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The Current War
Review by Rich Cline |
dir Alfonso Gomez-Rejon
scr Michael Mitnick
prd Timur Bekmambetov, Basil Iwanyk
with Benedict Cumberbatch, Michael Shannon, Nicholas Hoult, Tom Holland, Katherine Waterston, Matthew Macfadyen, Tuppence Middleton, Damien Molony, Louis Ashbourne Serkis, Celyn Jones, John Schwab, Colin Stinton
release UK 26.Jul.19,
TORONTO FILM FEST
After a rough journey to cinemas, this 2017-produced historical drama has been freshened up by director Alfonso Gomez-Rejon. With his whizzy visual sensibilities, which pull out internal feelings using snappy camerawork and a sparky script, the film traces the battle for supremacy as North America switched over from candlelight to electricity. It's a great story, and a fascinating film.
In the race to modernise America in the 1880s, Thomas Edison (Cumberbatch) has the edge simply because he's already famous. His direct current isn't as efficient as the alternating current developed by George Westinghouse (Shannon), but he's a more charismatic salesman. He hires the Serbian genius Nikola Tesla (Hoult), but sacks him for questioning his ideas, so Tesla just carries on developing science way ahead of either Edison or Westinghouse. As the 1893 Chicago World's Fair approaches, millionaire JP Morgan (Macfadyen) has to work out where this competition is going, because his money is involved.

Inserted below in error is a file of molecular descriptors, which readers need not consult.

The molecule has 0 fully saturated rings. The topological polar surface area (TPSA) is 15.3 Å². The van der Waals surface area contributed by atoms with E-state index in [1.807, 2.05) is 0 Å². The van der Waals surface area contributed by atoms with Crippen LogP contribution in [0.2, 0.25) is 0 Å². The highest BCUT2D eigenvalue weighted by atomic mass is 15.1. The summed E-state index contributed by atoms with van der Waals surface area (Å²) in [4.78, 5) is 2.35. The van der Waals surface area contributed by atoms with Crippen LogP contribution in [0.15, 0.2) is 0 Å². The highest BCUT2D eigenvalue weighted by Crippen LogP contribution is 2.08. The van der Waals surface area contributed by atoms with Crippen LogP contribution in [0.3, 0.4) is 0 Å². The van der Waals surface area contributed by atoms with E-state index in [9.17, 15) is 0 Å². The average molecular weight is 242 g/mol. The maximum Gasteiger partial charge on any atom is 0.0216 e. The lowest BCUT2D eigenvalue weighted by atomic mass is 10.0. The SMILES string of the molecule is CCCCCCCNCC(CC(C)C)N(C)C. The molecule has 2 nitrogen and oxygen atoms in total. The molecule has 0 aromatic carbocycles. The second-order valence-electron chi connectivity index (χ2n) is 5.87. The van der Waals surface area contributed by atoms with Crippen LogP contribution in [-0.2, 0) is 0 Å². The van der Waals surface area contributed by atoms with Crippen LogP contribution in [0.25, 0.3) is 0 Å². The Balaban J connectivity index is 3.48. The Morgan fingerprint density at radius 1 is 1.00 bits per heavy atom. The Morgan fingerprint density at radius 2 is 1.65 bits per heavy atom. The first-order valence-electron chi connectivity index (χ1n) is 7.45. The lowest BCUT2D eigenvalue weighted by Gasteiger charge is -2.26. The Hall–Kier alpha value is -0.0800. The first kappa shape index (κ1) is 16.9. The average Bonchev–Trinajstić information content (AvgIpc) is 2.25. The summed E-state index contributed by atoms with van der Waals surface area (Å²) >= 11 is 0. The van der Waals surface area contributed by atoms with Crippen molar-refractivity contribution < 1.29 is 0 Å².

Gomez-Rejon directs the film like a present-day thriller that just happens to be set in the 19th century. The camera swirls around sets catching characters from angles that add insight into the story and keep it from becoming over-serious. The script expands to include personal elements such as Edison's close connection with his straight-talking assistant Samuel (Holland) and the illness that besets his wife Mary (Middleton). Westinghouse's wife Marguerite (Waterston) emerges as another forceful character.
The dialog is packed with attitude for actors to chew on, especially Cumberbatch as the preening genius whose talent was channeling other peoples' innovations into something with mass appeal. The best moments are reflective ones revealing his doubts, something Shannon has to do rather a lot more of, since Westinghouse is forever second-guessing his own skills. Shannon further deepens his role in scenes with Waterston. By comparison, Hoult's engagingly quirky-obsessive Tesla spends most of his time on his own, a brilliant man sidelined simply because he was foreign. His story is the film's strongest element.
While there's a sense that this movie is breezily skimming the surface, it still manages to raise important issues relating to the struggle between commerce and philanthropy. Both Edison and Westinghouse genuinely want to make the world a better place, but only Tesla is willing to do the work without needing to make a huge profit. All of them want the credit though, and the way things work out for them is eerily telling about the state of the world more than a century later.
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© 2019 by Rich Cline, Shadows on the Wall
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